According to the Office for National Statistics the divorce rate for the over 60s has risen by three quarters over the last 20 years – an increase attributed to extended life expectancies, financial independence, and a more relaxed attitude towards divorce from the baby boomer generation. The figures also showed that men of retirement age are just as likely as women to file for divorce – a balance that is not seen in other age groups where men are instigators of divorce in just 30% of cases.
The number of ‘silver splitters’ (argh, not our buzzword!) has jumped up from around 8,500 per year in the early 90s to over 15,000 in 2011. The ONS suggested that there are several lifestyle elements specific to this generation that could be the root of this rise in divorce, especially amongst men. In many cases, couples stay in unhappy marriages until they feel they have fulfilled their duty as parents and their children are adults before seeking separation. This may also coincide with a “delayed midlife crisis” for men of this age, who decide to look for a new relationship once they are able to retire. Greater numbers of people of retirement age are also choosing to travel the world, taking late life “gap years”, often as individuals or with friends rather than their partner – in some cases this wanderlust can be the catalyst for separation. Or perhaps it’s simply a case of reaching retirement and reassessing the “til death do us part” aspect of marriage vows…
The general rate of men seeking divorce dropped by 3% between 1991 and 2001 but for men over 60 the opposite was true and frequency of divorces instigated by men increased. Life expectancies extended by around 5 years for both men and women during the same time period, and, according to the Office for National Statistics: “marriages are now more likely to end in divorce and less likely to end in the death of one spouse than they were in 1991.” It’s particularly interesting that in couples who have been together for over 30 years, men are just as likely to seek a divorce as women, while the gender divide is much more skewed towards women in other groups.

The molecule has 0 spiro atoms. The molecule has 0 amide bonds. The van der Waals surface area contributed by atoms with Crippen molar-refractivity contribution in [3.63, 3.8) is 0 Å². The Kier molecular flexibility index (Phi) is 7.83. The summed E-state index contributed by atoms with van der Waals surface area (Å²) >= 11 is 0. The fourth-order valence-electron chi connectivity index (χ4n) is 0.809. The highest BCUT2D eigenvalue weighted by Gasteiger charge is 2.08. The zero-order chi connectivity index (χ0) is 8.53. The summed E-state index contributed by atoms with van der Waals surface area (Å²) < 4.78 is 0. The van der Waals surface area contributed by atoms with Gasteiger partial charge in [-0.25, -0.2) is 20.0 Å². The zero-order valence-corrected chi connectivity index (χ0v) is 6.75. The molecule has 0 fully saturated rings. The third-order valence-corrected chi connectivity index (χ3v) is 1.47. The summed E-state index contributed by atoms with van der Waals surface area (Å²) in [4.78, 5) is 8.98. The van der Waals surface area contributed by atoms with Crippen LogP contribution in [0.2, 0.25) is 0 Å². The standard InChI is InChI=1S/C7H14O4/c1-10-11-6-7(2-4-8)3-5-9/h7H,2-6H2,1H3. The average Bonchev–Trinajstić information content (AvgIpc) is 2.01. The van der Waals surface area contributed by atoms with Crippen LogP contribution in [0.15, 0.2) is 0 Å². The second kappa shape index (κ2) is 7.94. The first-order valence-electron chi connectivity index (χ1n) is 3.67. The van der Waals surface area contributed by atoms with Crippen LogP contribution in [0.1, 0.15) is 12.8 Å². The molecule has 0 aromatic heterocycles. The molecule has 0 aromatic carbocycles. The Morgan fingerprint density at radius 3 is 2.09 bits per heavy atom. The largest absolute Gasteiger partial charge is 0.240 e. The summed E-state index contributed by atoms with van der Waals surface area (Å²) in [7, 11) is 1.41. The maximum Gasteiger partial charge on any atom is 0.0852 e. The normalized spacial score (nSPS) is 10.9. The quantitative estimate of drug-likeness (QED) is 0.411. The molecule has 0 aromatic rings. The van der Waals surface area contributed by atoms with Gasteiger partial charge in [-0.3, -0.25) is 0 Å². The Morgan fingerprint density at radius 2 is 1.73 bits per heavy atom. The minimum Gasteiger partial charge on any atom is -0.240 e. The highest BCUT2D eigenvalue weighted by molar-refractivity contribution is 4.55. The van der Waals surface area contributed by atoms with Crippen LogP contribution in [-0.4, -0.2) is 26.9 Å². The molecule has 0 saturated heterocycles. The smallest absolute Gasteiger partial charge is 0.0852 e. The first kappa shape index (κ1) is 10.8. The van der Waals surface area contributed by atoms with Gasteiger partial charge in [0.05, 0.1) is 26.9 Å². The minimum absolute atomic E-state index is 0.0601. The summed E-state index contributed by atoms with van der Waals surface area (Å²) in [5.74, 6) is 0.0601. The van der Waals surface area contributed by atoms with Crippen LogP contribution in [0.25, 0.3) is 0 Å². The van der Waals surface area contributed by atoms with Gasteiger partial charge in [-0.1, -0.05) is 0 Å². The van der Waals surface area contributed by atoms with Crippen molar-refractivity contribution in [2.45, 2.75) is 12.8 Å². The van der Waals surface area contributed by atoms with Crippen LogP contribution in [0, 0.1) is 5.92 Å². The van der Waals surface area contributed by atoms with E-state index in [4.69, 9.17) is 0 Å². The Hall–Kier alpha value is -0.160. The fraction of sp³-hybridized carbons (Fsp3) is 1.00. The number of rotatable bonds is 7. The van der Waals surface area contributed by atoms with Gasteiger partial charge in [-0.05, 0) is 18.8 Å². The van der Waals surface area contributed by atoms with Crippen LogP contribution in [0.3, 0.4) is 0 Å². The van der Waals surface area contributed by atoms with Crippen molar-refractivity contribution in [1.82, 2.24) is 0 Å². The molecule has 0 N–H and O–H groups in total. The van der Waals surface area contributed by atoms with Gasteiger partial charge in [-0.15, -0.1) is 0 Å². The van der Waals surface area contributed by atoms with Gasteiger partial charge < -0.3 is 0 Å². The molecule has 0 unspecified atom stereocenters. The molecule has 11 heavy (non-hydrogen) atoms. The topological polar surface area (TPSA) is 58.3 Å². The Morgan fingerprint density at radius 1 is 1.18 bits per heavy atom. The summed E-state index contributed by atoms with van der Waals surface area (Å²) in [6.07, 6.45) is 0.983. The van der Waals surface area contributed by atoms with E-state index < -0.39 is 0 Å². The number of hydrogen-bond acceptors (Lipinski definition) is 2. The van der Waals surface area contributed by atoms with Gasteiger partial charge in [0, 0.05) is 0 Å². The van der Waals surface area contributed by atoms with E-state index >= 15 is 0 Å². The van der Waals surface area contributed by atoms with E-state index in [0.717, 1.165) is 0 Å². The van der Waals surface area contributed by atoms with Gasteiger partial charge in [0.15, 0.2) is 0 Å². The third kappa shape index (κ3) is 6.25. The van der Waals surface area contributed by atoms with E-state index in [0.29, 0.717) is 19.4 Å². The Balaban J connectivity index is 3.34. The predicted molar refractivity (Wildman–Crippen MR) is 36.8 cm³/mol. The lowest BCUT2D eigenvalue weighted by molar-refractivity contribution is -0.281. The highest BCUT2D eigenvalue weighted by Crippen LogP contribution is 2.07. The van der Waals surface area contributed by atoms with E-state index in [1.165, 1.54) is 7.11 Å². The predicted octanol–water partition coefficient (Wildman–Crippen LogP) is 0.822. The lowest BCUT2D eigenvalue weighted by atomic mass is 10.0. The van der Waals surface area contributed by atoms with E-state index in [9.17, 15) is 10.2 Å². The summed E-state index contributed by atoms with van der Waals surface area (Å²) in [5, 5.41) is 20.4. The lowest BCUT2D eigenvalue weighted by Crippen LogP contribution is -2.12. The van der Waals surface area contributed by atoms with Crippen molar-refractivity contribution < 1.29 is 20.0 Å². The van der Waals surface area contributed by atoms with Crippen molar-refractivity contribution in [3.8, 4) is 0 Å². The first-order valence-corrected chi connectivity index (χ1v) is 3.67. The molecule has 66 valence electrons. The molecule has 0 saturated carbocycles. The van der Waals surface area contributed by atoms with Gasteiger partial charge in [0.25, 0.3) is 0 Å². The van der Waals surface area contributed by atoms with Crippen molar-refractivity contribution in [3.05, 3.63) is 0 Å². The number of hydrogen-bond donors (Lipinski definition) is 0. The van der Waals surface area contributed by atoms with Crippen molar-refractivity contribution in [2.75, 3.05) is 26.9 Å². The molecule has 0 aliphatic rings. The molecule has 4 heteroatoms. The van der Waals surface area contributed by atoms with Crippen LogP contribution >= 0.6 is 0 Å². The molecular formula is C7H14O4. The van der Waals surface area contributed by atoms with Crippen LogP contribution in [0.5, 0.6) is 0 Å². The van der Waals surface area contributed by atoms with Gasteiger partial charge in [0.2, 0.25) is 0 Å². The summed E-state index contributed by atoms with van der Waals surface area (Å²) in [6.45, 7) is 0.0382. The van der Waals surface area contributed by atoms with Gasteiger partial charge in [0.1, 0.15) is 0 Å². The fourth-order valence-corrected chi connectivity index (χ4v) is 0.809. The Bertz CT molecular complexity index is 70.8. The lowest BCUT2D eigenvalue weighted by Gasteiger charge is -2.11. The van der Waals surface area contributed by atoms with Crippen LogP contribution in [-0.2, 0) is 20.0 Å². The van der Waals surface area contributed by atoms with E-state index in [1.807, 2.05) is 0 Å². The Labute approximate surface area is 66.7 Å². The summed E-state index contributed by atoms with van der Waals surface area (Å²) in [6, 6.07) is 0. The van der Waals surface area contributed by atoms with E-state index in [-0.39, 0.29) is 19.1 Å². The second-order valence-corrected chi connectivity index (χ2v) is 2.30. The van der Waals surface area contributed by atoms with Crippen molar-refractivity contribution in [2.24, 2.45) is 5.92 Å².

Reaching the age of 60 certainly seems to provide a trigger for individuals and couples to reassess their situation, especially with a longer retirement period to look forward to. Without the distractions and responsibilities of children and work, it’s understandable that couples find they have fallen out of love or no longer have enough in common to justify spending a further 30 years together. Another prominent factor that applies to the baby boomer generation is the high rate of financial security among professionals who have benefited from housing booms and the accumulation of pension funds. This “phenomenon” may indeed prove to be a boomer-specific situation.
According to a survey conducted by Relate, personal relationships are “an important factor to a happy later life”, and with divorce and separation options becoming simpler, especially for financial resolution, the decision to make a break may be getting easier for a generation that was previously reluctant to face the upheaval of divorce. From the perspective of a divorce solicitor, divorces amongst the over 60s can indeed be straightforward and amicable, with couples simply deciding that it’s time to move on rather than engaging in complex and litigious cases. Consulting a family law solicitor or seeking mediation can be a good first step to work out the logistics of separating with regard to property, finances and any dependent children. Your divorce solicitor will help you to resolve any disputes arising from your divorce negotiations and separate as smoothly and quickly as possible so that you can move on to enjoy your retirement…Berkshire divorce solicitors, Buckinhamshire divorce solicitors, divorce, divorce arbitration, divorce solicitor Beaconsfield, divorce solicitor Maidenhead, over 60s divorce, retirement divorce, silver splitters